Category: Environmental Health

CHEMICAL SAFETY IN SOUTH AFRICA

The safe transport, handling, use and disposal of hazardous chemicals and receptacles, are of crucial importance to the general health and well-being of members of the public, and the environment as a whole.

Different legislation covers the subject of hazardous substances in South Africa and the aim of this  article is  to focus broadly on the HAZARDOUS SUBSTANCES ACT of 1973 (ACT 15 OF 1973).

The HAZARDOUS SUBSTANCES ACT, 1973 (ACT 15 OF 1973) deals specifically with the following issues namely:

  1. Licensing;
  2. Conditions of sale;
  3. Keeping of records;
  4. Labelling; and
  5. Disposal of empty containers.

1. Licensing

All manufacturers, importers, wholesale distributors, registered pharmacists and general dealers of Group 1 hazardous substances, must be in possession of a valid license which is renewable annually. Group 1 hazardous substance, which are listed in the act, are extremely toxic and / or corrosive substances with mostly rapid chemical reactions and shall be locked separately from articles of food and drink in an enclosed space reserved solely for the hazardous substance.

The departments of Agriculture as well as National and Provincial Health, are responsible for the issuing of licenses.  The Municipal Environmental Practitioners are responsible to ensure that all cases of poisoning are investigated, as soon as they are notified of any incident.

2. Conditions of sale

All sales must take place at the address mentioned in the license and under control of the person mentioned therein.

All containers must be securely closed, free from leaks and of sufficient strength to withstand rough handling and preclude any loss of content.

  1. Keeping of records

Stock records should reflect the name and quantity of the substance, date of importation or acquisition, name of the supplier and whether the substance will be used for mining, or industrial purposes or to a wholesale distributor, a bona fide laboratory, research institution, teaching institution, government department, agricultural company or any other user. Records and invoices of sales must be kept for a period of 3 years.

  1. Labelling

Information that should reflect on a label must show the chemical name of the product or substances contained therein, the name and address of the supplier, a skull and crossbones symbol with the words “poison” and “keep out of reach of children”. The label and lettering is prescribed in the legislation, as well as directives regarding the disposal of empty containers. Risks involved using the substance, precautions and first aid treatment must be conspicuously labeled.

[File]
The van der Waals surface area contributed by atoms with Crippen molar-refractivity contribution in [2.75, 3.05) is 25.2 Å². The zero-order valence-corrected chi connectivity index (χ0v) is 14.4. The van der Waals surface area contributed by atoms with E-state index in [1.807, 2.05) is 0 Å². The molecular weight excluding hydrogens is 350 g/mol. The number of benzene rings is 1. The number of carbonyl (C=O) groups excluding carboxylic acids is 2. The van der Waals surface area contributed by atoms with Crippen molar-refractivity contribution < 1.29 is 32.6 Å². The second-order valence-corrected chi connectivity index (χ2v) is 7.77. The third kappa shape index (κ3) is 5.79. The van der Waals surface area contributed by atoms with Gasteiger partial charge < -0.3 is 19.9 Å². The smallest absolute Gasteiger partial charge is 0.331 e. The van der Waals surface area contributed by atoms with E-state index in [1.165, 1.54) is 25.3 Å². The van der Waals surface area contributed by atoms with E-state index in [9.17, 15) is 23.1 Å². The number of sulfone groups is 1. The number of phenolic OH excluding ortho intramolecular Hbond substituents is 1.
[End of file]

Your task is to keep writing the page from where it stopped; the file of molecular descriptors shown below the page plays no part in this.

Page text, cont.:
1. Disposal of empty containers

Certain categories of hazardous substances empty containers must be returned to the manufacturer under very specific conditions. Other low risk containers can be perforated, flattened and buried at a hazardous land fill site. Empty containers that contained foodstuffs, cosmetics or disinfectants can never be used as containers for hazardous substances. Municipal Environmental Practitioners play a critical role in ensuring that all hazardous and medical waste are stored and disposed of in a safe and effective manner according to international norms and standards.

Hazardous substances can and should be handled as prescribed by legislation. This will ensure that our environment and loved ones are not negatively affected by the use of such substances. It is thus imperative, that we also make use of the above mentioned principles in our homes and workplace.

For more information, please contact the GRDM Municipal Health Section at 044 803 1550.

Water sample results in the Knysna estuary show improvement

Results of water samples taken on the 18th March 2019 indicate the Knysna estuary is safe for recreational use in all sites except the Ashmead Channel, Queen Street, the Train station, and Bongani.  The Ashmead channel is not safe for use for swimming, bait collection, fishing or wading at present. This extends from the areas adjacent to Loerie Park, Cathy Park and up to the area next to Monk’s Caravan Park. The Thesen island waterway on the Ashmead side is also not safe for use at present. Users of the estuary are encouraged to use compliant sites with the Department of Water Affairs guidelines including the Heads, Bollard Bay, the Point, Salt River, Crabs Creek, the Waterfront, the main channel and Belvidere. SANParks’ deepwater samples indicate areas are compliant and confirm that the deeper waters and main channel are safe for use.

Mc Carthy (Health Officer for the Garden Route District Municipality) explains ‘sampling will be done weekly by the District Municipality and in line with tidal flow. We are expecting a flush in 2-3 days and will definitely continue to sample thereafter.’

SANParks has erected signage at four (4) spots around the Knysna estuary warning recreational users not to fish, collect bait or swim there. Notices have been issued to tourism establishments around the area of concern so that they can warn guests not to use the unsafe area of the estuary. SANParks has also sent out regular ranger patrols to the affected area to warn people about the dangers of using the water.

Investigation into the causes of oil and grease that have entered the Waste water Treatment Works (WWTW), causing bacteria to die off and the WWTW to release high loads of E.coli into the estuary has led the Knysna Municipality and Garden Route District’s Health division to sample and check all pump stations. James McCarthy of the District’s Health division says ‘we physically checked all the pump stations to find the cause. We have also sent notices to establishments closest to the stations found to have high levels of oil and grease to request proof of proper disposal of oil stores.’